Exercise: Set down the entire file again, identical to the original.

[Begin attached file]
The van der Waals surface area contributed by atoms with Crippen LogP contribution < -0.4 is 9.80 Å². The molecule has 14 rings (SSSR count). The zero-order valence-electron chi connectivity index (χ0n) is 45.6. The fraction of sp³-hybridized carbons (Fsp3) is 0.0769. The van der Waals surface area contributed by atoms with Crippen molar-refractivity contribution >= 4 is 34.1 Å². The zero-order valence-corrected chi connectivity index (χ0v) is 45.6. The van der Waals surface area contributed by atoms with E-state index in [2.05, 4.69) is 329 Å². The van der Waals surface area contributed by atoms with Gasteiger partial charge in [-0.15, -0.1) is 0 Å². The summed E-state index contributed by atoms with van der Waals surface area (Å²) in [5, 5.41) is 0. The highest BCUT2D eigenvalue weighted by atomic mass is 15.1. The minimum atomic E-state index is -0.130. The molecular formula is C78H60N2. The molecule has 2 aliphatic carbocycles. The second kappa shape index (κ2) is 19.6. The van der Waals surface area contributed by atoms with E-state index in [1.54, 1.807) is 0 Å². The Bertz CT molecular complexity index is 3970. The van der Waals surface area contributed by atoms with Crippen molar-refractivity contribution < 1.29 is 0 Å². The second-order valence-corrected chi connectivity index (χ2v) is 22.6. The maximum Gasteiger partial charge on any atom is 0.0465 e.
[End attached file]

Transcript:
The van der Waals surface area contributed by atoms with Crippen LogP contribution < -0.4 is 9.80 Å². The molecule has 14 rings (SSSR count). The zero-order valence-electron chi connectivity index (χ0n) is 45.6. The fraction of sp³-hybridized carbons (Fsp3) is 0.0769. The van der Waals surface area contributed by atoms with Crippen molar-refractivity contribution >= 4 is 34.1 Å². The zero-order valence-corrected chi connectivity index (χ0v) is 45.6. The van der Waals surface area contributed by atoms with E-state index in [2.05, 4.69) is 329 Å². The van der Waals surface area contributed by atoms with Gasteiger partial charge in [-0.15, -0.1) is 0 Å². The summed E-state index contributed by atoms with van der Waals surface area (Å²) in [5, 5.41) is 0. The highest BCUT2D eigenvalue weighted by atomic mass is 15.1. The minimum atomic E-state index is -0.130. The molecular formula is C78H60N2. The molecule has 2 aliphatic carbocycles. The second kappa shape index (κ2) is 19.6. The van der Waals surface area contributed by atoms with E-state index in [1.54, 1.807) is 0 Å². The Bertz CT molecular complexity index is 3970. The van der Waals surface area contributed by atoms with Crippen molar-refractivity contribution < 1.29 is 0 Å². The second-order valence-corrected chi connectivity index (χ2v) is 22.6. The maximum Gasteiger partial charge on any atom is 0.0465 e.